March Madness, like a recent mediation session, is over. At the conclusion of a mediation or collaborative process, when the agreement has been crafted and tweaked and signed, I often linger a bit and observe how people leave the process. I’ve seen the gambit from hugs and tears, to a business-like expression of appreciation. Sometimes the pain is still too raw and fresh and people just want to slip away as quickly and quietly as possible. But it’s always in marked contrast to what routinely happens at the end of a long and grueling trial. There’s a little dance we all do as we exit the courtroom to see who’s going to ride which elevator because God knows we’re not riding down together. (I’ve often wondered how we can possibly expect people to skillfully co-parent together afterwards).

I finished a case recently and congratulated both husband and wife for their hard work and thanked them for the privilege of assisting people so honorably motivated. I shook their hands and headed toward my office. One of the issues for this couple was the disposition of the season tickets to their alma mater’s sporting events. They had agreed to maintain the tickets and alternate the right to attend games. Now, knee deep into March Madness, the sports enthusiasts’ conversation drifted to who was playing next. As they were leaving the conference room, I heard the husband say, “I was thinking we could get together this weekend to watch the game.”

I smiled. This case, like most, had its challenges. But they had persevered and although each had compromised here and there, both felt reasonably satisfied and comfortable with their agreement. Reflecting on their process and sessions, it was clear they had used core principles of good conflict management.

1. They were mindful of their “Big Goal“. Rather than having to win on each issue, they evaluated how it would impact their larger objective: to preserve a relationship that would allow them to be at ease with one another when attending their adult children’s and grandchildren’s events.

2. They realized that a good settlement doesn’t meet the needs of only one side. When a settlement endures, it’s because both people invested in making it work. Willingness to invest increases if the settlement accounts for the needs of both spouses. During our sessions, they each factored in the other’s wishes as well as his or her own.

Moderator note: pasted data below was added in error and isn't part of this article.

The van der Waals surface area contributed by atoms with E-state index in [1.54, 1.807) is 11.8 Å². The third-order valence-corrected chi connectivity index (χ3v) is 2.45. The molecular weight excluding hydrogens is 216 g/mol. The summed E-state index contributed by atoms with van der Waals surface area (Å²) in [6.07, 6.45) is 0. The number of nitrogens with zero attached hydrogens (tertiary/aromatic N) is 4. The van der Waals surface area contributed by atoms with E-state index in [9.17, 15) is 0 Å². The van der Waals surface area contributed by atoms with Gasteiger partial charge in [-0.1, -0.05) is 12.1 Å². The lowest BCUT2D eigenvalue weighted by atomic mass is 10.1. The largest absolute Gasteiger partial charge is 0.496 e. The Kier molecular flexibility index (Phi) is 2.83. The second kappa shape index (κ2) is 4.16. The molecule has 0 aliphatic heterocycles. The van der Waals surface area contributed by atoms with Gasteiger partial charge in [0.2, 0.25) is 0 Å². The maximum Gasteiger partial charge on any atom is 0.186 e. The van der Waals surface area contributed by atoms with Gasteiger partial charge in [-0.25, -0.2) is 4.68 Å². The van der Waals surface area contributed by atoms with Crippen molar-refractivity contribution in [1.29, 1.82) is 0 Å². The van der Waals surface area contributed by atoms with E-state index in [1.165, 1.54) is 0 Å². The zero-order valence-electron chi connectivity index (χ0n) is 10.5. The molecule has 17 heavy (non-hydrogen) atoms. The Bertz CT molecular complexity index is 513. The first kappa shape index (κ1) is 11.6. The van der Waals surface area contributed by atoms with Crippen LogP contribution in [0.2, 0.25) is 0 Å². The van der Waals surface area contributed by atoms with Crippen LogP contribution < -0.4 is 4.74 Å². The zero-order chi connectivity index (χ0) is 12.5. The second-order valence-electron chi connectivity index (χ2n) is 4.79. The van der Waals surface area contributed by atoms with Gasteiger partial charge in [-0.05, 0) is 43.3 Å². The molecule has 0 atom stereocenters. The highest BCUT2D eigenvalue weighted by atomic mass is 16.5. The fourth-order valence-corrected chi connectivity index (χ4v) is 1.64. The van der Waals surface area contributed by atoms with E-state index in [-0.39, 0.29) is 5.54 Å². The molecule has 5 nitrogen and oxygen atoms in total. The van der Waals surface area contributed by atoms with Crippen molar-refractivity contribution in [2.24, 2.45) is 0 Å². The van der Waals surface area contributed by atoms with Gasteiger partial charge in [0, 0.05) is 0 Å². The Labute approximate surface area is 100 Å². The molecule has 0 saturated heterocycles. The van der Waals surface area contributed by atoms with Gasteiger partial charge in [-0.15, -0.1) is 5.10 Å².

3. They listened. Too often I see huge effort expended on the right argument or persuading the other to “see it my way.” These people put as much effort into understanding the other’s position as they did into articulating their own.

4. They acknowledged emotions. When something felt threatening, it was noted. When it made her sad that she was leaving her home, she said so and an opportunity developed to allow him to recognize her sadness. When he was angry, he said, “I am feeling angry that….” Once acknowledged, we could and did deal with those emotions.

Whether your team was a winner or loser during March Madness, in my view, this couple–and more importantly their children–were winners all the way.

Wishing you wisdom,

 

deb-signature

 

PS: Congratulations to Toni Raheem who was the lucky drawing winner for
a copy of A New Earth. Thanks to all who commented.
Enjoy Toni!

3 Comments
  1. Keitel 5 years ago

    Deb, this was the best one yet! I loved it… so much so that I was wondering if I could “re-run” it as a MMS sometime soon? Let me know your thoughts but I believe it has broad application to any group who is dealing with conflict… which is, well, just about everyone, right? Great job!

    • Deborah 5 years ago

      Thanks Katherine! If we’re in a group, we’re in conflict! Maybe not frequently or all at once but it’s part of being in contact with our fellow humans. I’m honored you’d like to share it in your own blog/newsletter (which I always find so inspiring). Please feel free and thanks for asking. Deb

  2. […] March Madness, like a recent mediation session, is over.   At the conclusion of a mediation or collaborative process, when the agreement has been crafted and tweaked and signed, I often linger a bit and observe how people leave the process. I’ve seen the gambit from hugs and tears, to a business-like expression of appreciation. Sometimes the pain is still too raw and fresh and people just want to slip away as quickly and quietly as possible. But it’s always in marked contrast to what routinely happens at the end of a long and grueling trial. There’s a little dance we all do as we exit the courtroom to see who’s going to ride which elevator because God knows we’re not riding down together. (I’ve often wondered how we can possibly expect people to skillfully co-parent together afterwards). […]

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